Osage Beach Fall Festival
The Camden County UM Extension Council and staff had a booth at the Osage Beach Fall Festival on Saturday, September 12. Educational materials, nutritional information, publications and games were available to all attendees of the festival.
Pictured above are Karen Hughes, Camden County UM Extension Council member and Allison Gunter, Nutrition Program Associate
Pictured above is Allison Gunter, Nutrition Program Associate
Building Better Child Care training available
The UM Extension Camden County is offering free Child Care Provider trainings in September.
Setting the Stage for Eating Well – The Nutrition Environment: This workshop discusses why and how to create a child care environment that encourages children to eat well and practice healthy eating habits.
Healthy Habits for Life – Teaching Nutrition to Preschool Children: This workshop discusses the importance of nutrition education and physical activity in the preschool curriculum. Participants receive teaching resources and share ideas. This is most appropriate for teachers of 3 to 5 year olds.
These two sessions will be held on Thursday, September 24. 2015 at the Quails Nest Inn & Suites, 4644 Osage Beach Parkway, Osage Beach from 6:45 pm to 8:45 p.m. These qualify for two clock hours.
Additional training is being offered in Cooper, Morgan and Saline Counties. For more information regarding the additional training see the flyer below for dates and registration information. For more information contact Sarah Traub, Human Development & Family Science Specialist, 660-882-5661 or by email email@example.com. Pre-registration is required. Minimum enrollment of 10 pre-registered participants is required in order for this session to be presented. In case of cancelation, pre-registered participants will be notified by phone.
To register, contact UM Extension Camden County at 573-346-2644 or by email at firstname.lastname@example.org.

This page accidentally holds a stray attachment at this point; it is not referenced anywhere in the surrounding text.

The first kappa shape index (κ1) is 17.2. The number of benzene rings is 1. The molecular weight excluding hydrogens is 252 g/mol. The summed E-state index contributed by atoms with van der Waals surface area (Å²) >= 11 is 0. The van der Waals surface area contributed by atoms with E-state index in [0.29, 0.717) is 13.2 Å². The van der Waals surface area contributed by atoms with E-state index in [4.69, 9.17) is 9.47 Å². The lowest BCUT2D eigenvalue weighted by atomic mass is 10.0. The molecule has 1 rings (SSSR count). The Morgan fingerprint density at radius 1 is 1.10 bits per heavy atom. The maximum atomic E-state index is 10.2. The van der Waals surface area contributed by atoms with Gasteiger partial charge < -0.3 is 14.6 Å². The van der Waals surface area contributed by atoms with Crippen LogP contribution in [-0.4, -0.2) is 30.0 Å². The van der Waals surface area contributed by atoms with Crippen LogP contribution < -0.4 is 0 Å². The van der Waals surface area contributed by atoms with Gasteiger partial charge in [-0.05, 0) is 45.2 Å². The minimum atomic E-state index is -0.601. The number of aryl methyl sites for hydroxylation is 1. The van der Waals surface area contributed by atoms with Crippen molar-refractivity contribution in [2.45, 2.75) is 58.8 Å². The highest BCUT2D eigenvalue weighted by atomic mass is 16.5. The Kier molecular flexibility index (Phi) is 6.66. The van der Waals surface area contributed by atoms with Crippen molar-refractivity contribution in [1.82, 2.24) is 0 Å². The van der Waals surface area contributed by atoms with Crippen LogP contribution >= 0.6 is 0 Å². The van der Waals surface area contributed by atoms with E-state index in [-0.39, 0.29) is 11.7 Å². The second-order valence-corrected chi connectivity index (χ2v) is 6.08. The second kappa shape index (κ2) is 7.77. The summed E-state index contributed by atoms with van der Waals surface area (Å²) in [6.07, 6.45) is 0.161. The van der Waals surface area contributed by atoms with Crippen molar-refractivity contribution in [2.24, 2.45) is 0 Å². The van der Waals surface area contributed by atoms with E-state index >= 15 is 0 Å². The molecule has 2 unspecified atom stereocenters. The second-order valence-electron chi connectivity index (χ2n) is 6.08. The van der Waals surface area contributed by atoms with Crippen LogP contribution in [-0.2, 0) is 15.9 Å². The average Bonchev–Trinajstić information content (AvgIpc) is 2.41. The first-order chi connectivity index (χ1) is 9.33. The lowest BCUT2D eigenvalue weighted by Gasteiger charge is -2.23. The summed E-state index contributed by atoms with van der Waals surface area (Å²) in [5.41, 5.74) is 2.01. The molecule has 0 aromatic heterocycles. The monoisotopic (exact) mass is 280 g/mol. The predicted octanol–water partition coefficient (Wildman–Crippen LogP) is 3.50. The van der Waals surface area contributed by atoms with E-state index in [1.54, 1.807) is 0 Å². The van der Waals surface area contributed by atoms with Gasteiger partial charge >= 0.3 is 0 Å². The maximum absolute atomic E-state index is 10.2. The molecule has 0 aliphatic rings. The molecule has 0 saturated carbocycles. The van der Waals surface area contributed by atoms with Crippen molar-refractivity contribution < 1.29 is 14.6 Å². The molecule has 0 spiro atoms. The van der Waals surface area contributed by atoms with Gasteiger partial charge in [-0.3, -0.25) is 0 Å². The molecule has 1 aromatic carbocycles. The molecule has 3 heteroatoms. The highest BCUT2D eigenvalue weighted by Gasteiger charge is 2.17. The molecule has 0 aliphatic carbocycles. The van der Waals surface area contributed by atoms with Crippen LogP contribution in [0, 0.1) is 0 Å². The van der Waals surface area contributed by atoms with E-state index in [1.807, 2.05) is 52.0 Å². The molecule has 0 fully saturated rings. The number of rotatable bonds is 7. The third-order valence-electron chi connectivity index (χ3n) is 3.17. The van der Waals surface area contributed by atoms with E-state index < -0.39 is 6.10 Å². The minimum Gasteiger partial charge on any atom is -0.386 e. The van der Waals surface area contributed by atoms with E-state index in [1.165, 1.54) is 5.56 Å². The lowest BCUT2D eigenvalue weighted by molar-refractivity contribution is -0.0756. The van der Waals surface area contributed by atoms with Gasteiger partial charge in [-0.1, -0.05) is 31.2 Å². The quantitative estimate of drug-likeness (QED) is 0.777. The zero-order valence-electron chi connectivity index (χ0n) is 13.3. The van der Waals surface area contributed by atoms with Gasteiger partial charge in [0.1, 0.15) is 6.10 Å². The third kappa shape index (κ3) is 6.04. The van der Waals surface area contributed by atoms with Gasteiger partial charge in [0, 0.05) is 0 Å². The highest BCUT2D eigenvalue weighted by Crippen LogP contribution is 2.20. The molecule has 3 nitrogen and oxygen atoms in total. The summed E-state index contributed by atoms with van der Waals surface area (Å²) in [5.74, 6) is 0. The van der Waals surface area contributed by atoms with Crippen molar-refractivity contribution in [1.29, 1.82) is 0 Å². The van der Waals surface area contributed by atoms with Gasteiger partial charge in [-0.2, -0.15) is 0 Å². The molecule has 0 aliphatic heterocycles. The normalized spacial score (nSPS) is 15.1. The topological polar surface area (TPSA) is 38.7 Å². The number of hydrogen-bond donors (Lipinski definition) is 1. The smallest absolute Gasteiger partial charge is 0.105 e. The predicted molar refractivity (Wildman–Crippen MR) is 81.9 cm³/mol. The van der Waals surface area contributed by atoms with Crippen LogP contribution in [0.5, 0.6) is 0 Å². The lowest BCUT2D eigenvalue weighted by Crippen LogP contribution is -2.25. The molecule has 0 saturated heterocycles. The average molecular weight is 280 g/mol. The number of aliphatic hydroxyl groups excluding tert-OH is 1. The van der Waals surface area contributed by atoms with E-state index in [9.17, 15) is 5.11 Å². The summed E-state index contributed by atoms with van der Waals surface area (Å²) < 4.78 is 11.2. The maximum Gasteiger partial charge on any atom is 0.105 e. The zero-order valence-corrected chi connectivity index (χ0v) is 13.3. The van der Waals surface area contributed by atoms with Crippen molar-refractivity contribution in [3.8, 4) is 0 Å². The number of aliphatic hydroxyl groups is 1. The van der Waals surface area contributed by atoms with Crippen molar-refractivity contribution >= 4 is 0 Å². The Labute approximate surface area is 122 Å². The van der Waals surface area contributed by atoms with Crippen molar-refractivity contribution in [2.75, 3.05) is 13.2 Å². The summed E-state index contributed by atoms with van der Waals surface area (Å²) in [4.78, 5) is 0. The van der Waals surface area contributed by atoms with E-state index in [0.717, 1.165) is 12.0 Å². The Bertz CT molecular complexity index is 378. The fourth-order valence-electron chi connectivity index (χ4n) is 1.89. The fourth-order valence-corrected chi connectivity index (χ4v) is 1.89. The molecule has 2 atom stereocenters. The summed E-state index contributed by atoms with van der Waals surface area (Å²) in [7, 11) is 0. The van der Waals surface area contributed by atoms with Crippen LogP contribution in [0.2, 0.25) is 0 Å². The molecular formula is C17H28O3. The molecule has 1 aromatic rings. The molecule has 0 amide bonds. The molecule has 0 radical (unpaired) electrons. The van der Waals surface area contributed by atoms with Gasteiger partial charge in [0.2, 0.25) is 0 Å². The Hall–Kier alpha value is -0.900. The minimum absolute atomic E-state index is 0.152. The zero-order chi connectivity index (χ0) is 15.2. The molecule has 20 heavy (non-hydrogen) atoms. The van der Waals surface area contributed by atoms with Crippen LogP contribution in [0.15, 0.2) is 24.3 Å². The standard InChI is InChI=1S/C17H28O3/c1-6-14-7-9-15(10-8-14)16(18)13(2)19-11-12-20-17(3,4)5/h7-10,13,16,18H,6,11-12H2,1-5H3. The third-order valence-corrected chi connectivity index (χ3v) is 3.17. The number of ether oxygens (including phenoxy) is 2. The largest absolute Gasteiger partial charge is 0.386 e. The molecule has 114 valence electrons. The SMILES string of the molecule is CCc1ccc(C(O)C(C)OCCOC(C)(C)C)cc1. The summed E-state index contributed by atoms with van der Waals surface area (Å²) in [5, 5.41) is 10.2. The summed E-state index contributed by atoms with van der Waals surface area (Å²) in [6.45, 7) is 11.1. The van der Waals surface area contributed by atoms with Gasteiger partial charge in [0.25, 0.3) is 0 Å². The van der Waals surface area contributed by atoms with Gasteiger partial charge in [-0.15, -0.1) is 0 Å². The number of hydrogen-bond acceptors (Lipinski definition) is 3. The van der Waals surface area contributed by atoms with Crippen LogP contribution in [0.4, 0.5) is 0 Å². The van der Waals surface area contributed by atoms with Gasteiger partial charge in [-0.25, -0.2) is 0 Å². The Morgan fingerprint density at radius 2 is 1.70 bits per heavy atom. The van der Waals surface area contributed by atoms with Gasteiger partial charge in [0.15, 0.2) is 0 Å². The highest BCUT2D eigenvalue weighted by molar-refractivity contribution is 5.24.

Building Better Child Care flyer (PDF)
Don't guess. Soil tests save time and money. Soil testing is the best guide to the wise and efficient use of fertilizer and soil amendments, said Manjula Nathan, director of the University of Missouri Extension Soil Testing and Plant Diagnostic Services. Whether you grow acres of row crops or have a vegetable patch in the backyard, a soil test will provide you with an analysis of nutrients and a set of recommendations for any improvements.
"We frequently get questions from customers like, 'I apply fertilizer every year. How come my plants are not doing well?" Nathan said.
"Most of the time the problem is they never have done a soil test, but have been guessing on fertilizer requirements," she said. "They do not realize that by guessing they are wasting money by over- or under application, and the excess fertilizer can end up in streams, ponds and underground water, polluting the environment."
Soil testing provides analysis of pH, phosphorus, potassium, calcium, magnesium, organic matter percent, neutralizable acidity, cation exchange capacity and nutrient requirements. For information on test results, see MU publication G9112, Interpreting Missouri Soil Test Reports. Regional specialists also can assist you with additional information and recommendations. Soil testing can be done through the extension office. See Services for details.
Soil testing brochure (PDF)